only uses the first four gear ratios.
According to the manual, it is used for
stop-and-go traffic, such as city driving.
D3 or 3
This mode is found in Honda, Acura,
Volkswagen and Pontiac four-speed
automatics and only uses the first three
gear ratios. According to the manual, it
is used for stop-and-go traffic, such as
city driving.
D2 and D1
These modes are found on older Ford
transmissions (C6, etc.). In D1, all three
gears are used, whereas in D2 the car
starts in second gear and upshifts to
S or Sport
This is commonly described as Sport
mode. It operates in an identical manner
as "D" mode, except that the upshifts
change much higher up the engine's rev
range. This has the effect on maximising
all the available engine output, and
therefore enhances the performance of
the vehicle, particularly during
acceleration. This mode will also
downchange much higher up the rev
range compared to "D" mode,
maximising the effects of engine braking .
This mode will have a detrimental effect
on fuel economy. Hyundai has a Norm/
Power switch next to the gearshift for
this purpose on the Tiburon.
Some early GMs equipped with HYDRA-
MATIC transmissions used (S) to indicate
Second gear, being the same as the 2
position on a Chrysler, shifting between
only first and second gears. This would have
been recommended for use on steep grades,
or slippery roads like dirt, or ice, and
limited to speeds under 40 mph. (L) was
used in some early GMs to indicate (L)ow
gear, being the same as the 2 position on a
Chrysler, locking the transmission into first
gear. This would have been recommended
for use on steep grades, or slippery roads
like dirt, or ice, and limited to speeds under
15 mph.
+ −, and M
This is for the Manual mode selection of
gears in certain automatics, such as
Porsche 's Tiptronic and Honda 's
StepTronic. The M feature can also be
found in Chrysler and General Motors
products such as the Dodge Magnum,
Journey, and Pontiac G6, Mazda products
such as the Mazda 3 , Mazda6 , and the
CX-7 , as well as Toyota's Camry, Corolla,
Fortuner, Previa and Innova. Mitsubishi
and some Audi models ( Audi TT),
meanwhile do not have the M, and
instead have the + and -, which is
separated from the rest of the shift
modes; the same is true for some
Peugeot products like Peugeot 206.
Meanwhile, the driver can shift up and
down at will by toggling the (console
mounted) shift lever similar to a semi-
automatic transmission. This mode may
be engaged either through a selector/
position or by actually changing the
gears (e.g., tipping the gear-down
paddles mounted near the driver's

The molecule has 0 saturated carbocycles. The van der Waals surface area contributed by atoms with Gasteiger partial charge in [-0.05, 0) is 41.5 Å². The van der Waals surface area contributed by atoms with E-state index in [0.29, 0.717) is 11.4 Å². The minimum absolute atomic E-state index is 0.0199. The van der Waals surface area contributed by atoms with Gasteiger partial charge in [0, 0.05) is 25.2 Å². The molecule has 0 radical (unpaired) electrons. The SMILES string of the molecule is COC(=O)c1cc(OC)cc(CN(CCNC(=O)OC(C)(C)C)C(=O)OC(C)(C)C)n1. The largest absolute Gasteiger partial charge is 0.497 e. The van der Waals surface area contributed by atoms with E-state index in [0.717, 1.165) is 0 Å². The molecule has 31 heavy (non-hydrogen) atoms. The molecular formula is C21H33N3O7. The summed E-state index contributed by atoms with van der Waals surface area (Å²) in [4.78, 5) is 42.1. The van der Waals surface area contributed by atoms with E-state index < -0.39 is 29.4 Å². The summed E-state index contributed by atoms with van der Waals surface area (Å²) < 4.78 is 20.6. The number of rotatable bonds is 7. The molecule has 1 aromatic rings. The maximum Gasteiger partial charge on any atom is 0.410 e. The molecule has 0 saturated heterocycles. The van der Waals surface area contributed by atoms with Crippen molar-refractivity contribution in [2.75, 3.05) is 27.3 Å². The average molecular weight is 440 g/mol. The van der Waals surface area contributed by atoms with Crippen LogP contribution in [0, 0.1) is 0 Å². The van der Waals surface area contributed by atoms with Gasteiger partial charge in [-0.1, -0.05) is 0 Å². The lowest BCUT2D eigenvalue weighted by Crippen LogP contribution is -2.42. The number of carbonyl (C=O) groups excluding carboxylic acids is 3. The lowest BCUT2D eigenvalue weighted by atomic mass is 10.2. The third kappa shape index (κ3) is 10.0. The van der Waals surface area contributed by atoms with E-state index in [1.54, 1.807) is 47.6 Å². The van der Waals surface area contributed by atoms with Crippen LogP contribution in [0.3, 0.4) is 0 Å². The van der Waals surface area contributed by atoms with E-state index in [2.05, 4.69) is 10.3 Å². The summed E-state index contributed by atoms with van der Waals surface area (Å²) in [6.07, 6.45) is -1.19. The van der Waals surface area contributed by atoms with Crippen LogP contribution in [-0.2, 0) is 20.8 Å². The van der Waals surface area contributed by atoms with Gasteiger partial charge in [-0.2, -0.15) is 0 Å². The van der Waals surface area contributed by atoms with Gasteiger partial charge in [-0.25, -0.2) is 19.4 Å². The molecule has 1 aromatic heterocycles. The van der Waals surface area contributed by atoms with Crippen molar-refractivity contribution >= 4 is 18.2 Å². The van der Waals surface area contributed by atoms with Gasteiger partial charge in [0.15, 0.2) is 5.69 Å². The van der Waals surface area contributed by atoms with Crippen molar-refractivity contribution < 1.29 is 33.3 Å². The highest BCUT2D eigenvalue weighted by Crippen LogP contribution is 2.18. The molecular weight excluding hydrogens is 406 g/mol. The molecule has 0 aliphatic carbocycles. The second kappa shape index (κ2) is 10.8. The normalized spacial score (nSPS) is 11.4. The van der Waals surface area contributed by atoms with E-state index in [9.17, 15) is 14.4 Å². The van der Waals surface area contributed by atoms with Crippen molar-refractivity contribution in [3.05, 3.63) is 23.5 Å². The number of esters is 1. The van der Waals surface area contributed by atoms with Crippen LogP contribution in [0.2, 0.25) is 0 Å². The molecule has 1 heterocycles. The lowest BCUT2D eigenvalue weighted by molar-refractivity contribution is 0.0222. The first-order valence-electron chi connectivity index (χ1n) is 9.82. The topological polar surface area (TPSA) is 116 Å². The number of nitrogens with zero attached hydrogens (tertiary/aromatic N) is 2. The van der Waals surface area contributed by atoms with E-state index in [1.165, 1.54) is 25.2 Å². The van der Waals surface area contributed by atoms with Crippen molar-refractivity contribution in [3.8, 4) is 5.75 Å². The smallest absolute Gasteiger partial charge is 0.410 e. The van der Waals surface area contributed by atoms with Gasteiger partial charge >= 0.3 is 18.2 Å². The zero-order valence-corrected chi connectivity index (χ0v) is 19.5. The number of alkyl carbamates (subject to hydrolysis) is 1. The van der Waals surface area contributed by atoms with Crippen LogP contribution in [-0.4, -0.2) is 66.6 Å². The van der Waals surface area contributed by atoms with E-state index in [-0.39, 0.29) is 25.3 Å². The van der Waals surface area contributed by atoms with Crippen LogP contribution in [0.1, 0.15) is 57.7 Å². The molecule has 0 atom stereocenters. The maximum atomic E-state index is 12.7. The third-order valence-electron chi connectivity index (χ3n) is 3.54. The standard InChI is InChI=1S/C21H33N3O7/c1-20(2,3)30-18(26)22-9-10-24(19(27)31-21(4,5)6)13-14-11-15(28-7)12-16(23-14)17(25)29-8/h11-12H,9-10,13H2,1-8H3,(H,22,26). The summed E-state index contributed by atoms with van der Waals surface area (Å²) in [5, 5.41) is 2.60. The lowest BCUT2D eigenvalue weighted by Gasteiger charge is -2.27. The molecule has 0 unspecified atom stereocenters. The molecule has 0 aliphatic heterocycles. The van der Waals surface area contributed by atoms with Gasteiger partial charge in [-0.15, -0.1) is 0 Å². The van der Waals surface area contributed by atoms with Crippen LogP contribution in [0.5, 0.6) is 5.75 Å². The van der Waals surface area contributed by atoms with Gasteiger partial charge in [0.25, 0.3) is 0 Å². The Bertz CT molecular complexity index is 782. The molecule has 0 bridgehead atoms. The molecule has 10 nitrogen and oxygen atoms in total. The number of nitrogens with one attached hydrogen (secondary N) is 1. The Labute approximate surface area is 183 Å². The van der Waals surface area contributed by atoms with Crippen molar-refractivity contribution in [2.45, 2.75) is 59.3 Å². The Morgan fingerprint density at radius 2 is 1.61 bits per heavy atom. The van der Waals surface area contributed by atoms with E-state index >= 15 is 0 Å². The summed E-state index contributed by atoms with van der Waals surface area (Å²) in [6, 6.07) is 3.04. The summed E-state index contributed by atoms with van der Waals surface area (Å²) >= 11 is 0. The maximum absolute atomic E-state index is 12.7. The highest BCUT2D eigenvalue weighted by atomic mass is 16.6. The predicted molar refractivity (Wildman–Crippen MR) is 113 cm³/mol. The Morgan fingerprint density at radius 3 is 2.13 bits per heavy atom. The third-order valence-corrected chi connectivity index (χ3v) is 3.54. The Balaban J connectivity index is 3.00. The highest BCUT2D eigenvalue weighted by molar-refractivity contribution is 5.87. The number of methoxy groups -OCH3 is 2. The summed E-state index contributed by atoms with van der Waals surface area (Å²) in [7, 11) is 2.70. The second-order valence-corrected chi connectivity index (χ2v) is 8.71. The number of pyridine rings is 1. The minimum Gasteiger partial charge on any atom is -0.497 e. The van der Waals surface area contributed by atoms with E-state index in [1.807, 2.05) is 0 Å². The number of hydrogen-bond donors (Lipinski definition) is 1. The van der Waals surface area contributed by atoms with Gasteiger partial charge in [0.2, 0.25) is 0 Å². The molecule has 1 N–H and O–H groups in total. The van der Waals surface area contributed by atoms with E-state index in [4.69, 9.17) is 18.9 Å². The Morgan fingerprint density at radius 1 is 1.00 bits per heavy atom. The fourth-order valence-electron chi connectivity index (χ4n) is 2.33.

fingers on the steering wheel).
Winter (W)
In some Volvo, Mercedes-Benz , BMW and
General Motors Europe models, a winter
mode can be engaged so that second
gear is selected instead of first when
pulling away from stationary, to reduce
the likelihood of loss of traction due to
wheel spin on snow or ice. On GM cars,
this was D2 in the 1950s, and is Second
Gear Start after 1990. On Ford, Kia, and
Honda automatics, this feature can be
accessed by moving the gear selector to
2 to start, then taking your foot off the
accelerator while selecting D once the
car is moving.
Brake (B)
A mode selectable on some Toyota
models. In non-hybrid cars, this mode
lets the engine do compression braking,
also known as engine braking, typically
when encountering a steep downhill.
Instead of engaging the brakes, the
engine in a non-hybrid car switches to a
lower gear and slows down the spinning
tires. The engine holds the car back,
instead of the brakes slowing it down.
GM called this "HR" ("hill retarder") and
"GR" ("grade retarder") in the 1950s.
For hybrid cars, this mode converts the
electric motor into a generator for the
battery ( Regenerative Braking). It is not
the same as downshifting in a non-
hybrid car, but it has the same effect in
slowing the car without using the brakes.
Hydraulic automatic
The predominant form of automatic
transmission is hydraulically operated; using
a fluid coupling or torque converter, and a
set of planetary gearsets to provide a range
of gear ratios.
Parts and operation
A hydraulic automatic transmission consists
of the following parts:
Torque converter: A type of fluid
coupling, hydraulically connecting the
engine to the transmission. It takes the
place of a mechanical clutch, allowing the
transmission to stay in gear and the engine
to remain running while the vehicle is
stationary, without stalling. A torque
converter differs from a fluid coupling, in
that it provides a variable amount of torque
multiplication at low engine speeds,
increasing breakaway acceleration. This is
accomplished with a third member in the
coupling assembly known as the stator , and
by altering the shapes of the vanes inside
the coupling in such a way as to curve the
fluid's path into the stator. The stator
captures the kinetic energy of the
transmission fluid, in effect using the
leftover force of it to enhance torque
Pump: Not to be confused with the
impeller inside the torque converter, the
pump is typically a gear pump mounted
between the torque converter and the
planetary gearset. It draws transmission
fluid from a sump and pressurizes it, which
is needed for transmission components to
operate. The input for the pump is
connected to the torque converter housing,
which in turn is bolted to the engine's
flywheel, so the pump provides pressure
whenever the engine is running and there is
enough transmission fluid. Early automatic
transmissions also had a rear pump,
allowing push-starting.
Planetary gearset: A compound epicyclic
planetary gearset, whose bands and clutches
are actuated by hydraulic servos controlled
by the valve body, providing two or more
gear ratios. (Not part of some
manufacturers transmissions during some
eras, Honda being but one).